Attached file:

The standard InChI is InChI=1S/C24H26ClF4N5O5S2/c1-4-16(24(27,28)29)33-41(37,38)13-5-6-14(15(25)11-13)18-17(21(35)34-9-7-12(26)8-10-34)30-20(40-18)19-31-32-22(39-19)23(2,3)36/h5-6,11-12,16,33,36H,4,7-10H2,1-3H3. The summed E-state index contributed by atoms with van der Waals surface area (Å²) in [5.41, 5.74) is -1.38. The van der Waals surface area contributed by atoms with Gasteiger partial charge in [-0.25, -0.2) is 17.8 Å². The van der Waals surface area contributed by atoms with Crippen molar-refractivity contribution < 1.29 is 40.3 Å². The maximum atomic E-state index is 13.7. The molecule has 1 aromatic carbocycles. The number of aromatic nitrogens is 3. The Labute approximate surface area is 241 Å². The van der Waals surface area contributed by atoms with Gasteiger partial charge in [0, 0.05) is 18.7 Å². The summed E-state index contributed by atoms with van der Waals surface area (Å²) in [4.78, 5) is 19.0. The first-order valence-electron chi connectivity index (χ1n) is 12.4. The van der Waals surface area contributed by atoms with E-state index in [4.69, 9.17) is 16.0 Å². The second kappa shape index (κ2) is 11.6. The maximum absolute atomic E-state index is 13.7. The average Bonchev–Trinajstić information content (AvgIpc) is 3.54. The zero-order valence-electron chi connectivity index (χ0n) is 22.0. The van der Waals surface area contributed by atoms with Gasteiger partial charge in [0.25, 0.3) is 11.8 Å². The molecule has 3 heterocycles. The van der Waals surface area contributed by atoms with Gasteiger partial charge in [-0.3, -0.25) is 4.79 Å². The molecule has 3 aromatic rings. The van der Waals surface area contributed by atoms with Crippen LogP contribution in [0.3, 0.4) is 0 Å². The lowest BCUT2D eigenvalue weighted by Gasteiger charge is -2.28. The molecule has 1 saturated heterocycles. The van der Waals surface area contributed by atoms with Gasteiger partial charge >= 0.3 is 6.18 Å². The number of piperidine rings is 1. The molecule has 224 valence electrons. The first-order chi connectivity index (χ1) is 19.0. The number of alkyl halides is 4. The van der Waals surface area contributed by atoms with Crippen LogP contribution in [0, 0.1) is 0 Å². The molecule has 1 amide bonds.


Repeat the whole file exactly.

The standard InChI is InChI=1S/C24H26ClF4N5O5S2/c1-4-16(24(27,28)29)33-41(37,38)13-5-6-14(15(25)11-13)18-17(21(35)34-9-7-12(26)8-10-34)30-20(40-18)19-31-32-22(39-19)23(2,3)36/h5-6,11-12,16,33,36H,4,7-10H2,1-3H3. The summed E-state index contributed by atoms with van der Waals surface area (Å²) in [5.41, 5.74) is -1.38. The van der Waals surface area contributed by atoms with Gasteiger partial charge in [-0.25, -0.2) is 17.8 Å². The van der Waals surface area contributed by atoms with Crippen molar-refractivity contribution < 1.29 is 40.3 Å². The maximum atomic E-state index is 13.7. The molecule has 1 aromatic carbocycles. The number of aromatic nitrogens is 3. The Labute approximate surface area is 241 Å². The van der Waals surface area contributed by atoms with Gasteiger partial charge in [0, 0.05) is 18.7 Å². The summed E-state index contributed by atoms with van der Waals surface area (Å²) in [4.78, 5) is 19.0. The first-order valence-electron chi connectivity index (χ1n) is 12.4. The van der Waals surface area contributed by atoms with E-state index in [4.69, 9.17) is 16.0 Å². The second kappa shape index (κ2) is 11.6. The maximum absolute atomic E-state index is 13.7. The average Bonchev–Trinajstić information content (AvgIpc) is 3.54. The zero-order valence-electron chi connectivity index (χ0n) is 22.0. The van der Waals surface area contributed by atoms with Gasteiger partial charge in [0.25, 0.3) is 11.8 Å². The molecule has 3 heterocycles. The van der Waals surface area contributed by atoms with Gasteiger partial charge in [-0.3, -0.25) is 4.79 Å². The molecule has 3 aromatic rings. The van der Waals surface area contributed by atoms with Crippen LogP contribution in [0.3, 0.4) is 0 Å². The lowest BCUT2D eigenvalue weighted by Gasteiger charge is -2.28. The molecule has 1 saturated heterocycles. The van der Waals surface area contributed by atoms with Gasteiger partial charge >= 0.3 is 6.18 Å². The number of piperidine rings is 1. The molecule has 224 valence electrons. The first-order chi connectivity index (χ1) is 19.0. The number of alkyl halides is 4. The van der Waals surface area contributed by atoms with Crippen LogP contribution in [0, 0.1) is 0 Å². The molecule has 1 amide bonds.